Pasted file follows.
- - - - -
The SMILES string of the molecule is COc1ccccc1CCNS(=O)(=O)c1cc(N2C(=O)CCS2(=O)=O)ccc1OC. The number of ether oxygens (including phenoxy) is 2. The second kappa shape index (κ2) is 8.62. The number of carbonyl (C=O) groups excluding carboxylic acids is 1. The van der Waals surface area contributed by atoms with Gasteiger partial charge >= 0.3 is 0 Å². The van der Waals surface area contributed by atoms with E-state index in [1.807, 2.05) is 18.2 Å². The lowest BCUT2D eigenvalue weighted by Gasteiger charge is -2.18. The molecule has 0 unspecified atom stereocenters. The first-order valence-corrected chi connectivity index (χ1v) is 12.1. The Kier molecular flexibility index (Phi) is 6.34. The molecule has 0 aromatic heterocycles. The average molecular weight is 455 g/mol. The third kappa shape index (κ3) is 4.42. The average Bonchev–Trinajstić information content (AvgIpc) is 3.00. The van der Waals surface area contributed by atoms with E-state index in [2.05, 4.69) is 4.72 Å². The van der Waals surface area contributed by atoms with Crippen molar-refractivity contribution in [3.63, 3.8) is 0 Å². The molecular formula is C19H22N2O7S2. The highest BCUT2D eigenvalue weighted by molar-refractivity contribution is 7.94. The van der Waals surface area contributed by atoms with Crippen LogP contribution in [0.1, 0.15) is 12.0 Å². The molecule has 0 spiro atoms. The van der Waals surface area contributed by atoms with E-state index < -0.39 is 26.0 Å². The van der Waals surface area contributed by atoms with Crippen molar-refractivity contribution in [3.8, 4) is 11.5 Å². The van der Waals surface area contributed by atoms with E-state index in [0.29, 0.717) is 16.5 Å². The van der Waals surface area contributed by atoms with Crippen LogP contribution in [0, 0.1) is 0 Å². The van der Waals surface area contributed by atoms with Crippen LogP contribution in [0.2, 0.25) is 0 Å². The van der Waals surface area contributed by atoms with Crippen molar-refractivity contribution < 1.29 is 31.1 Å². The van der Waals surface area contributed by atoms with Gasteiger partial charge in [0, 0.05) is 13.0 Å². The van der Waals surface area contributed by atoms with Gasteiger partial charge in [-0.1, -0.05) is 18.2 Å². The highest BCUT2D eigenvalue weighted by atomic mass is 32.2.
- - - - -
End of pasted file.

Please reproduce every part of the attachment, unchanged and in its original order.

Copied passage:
The SMILES string of the molecule is COc1ccccc1CCNS(=O)(=O)c1cc(N2C(=O)CCS2(=O)=O)ccc1OC. The number of ether oxygens (including phenoxy) is 2. The second kappa shape index (κ2) is 8.62. The number of carbonyl (C=O) groups excluding carboxylic acids is 1. The van der Waals surface area contributed by atoms with Gasteiger partial charge >= 0.3 is 0 Å². The van der Waals surface area contributed by atoms with E-state index in [1.807, 2.05) is 18.2 Å². The lowest BCUT2D eigenvalue weighted by Gasteiger charge is -2.18. The molecule has 0 unspecified atom stereocenters. The first-order valence-corrected chi connectivity index (χ1v) is 12.1. The Kier molecular flexibility index (Phi) is 6.34. The molecule has 0 aromatic heterocycles. The average molecular weight is 455 g/mol. The third kappa shape index (κ3) is 4.42. The average Bonchev–Trinajstić information content (AvgIpc) is 3.00. The van der Waals surface area contributed by atoms with E-state index in [2.05, 4.69) is 4.72 Å². The van der Waals surface area contributed by atoms with Crippen molar-refractivity contribution in [3.63, 3.8) is 0 Å². The molecular formula is C19H22N2O7S2. The highest BCUT2D eigenvalue weighted by molar-refractivity contribution is 7.94. The van der Waals surface area contributed by atoms with Crippen LogP contribution in [0.1, 0.15) is 12.0 Å². The molecule has 0 spiro atoms. The van der Waals surface area contributed by atoms with E-state index < -0.39 is 26.0 Å². The van der Waals surface area contributed by atoms with Crippen molar-refractivity contribution in [3.8, 4) is 11.5 Å². The van der Waals surface area contributed by atoms with E-state index in [0.29, 0.717) is 16.5 Å². The van der Waals surface area contributed by atoms with Crippen LogP contribution in [0, 0.1) is 0 Å². The van der Waals surface area contributed by atoms with Crippen LogP contribution in [0.2, 0.25) is 0 Å². The van der Waals surface area contributed by atoms with Crippen molar-refractivity contribution < 1.29 is 31.1 Å². The van der Waals surface area contributed by atoms with Gasteiger partial charge in [0, 0.05) is 13.0 Å². The van der Waals surface area contributed by atoms with Gasteiger partial charge in [-0.1, -0.05) is 18.2 Å². The highest BCUT2D eigenvalue weighted by atomic mass is 32.2.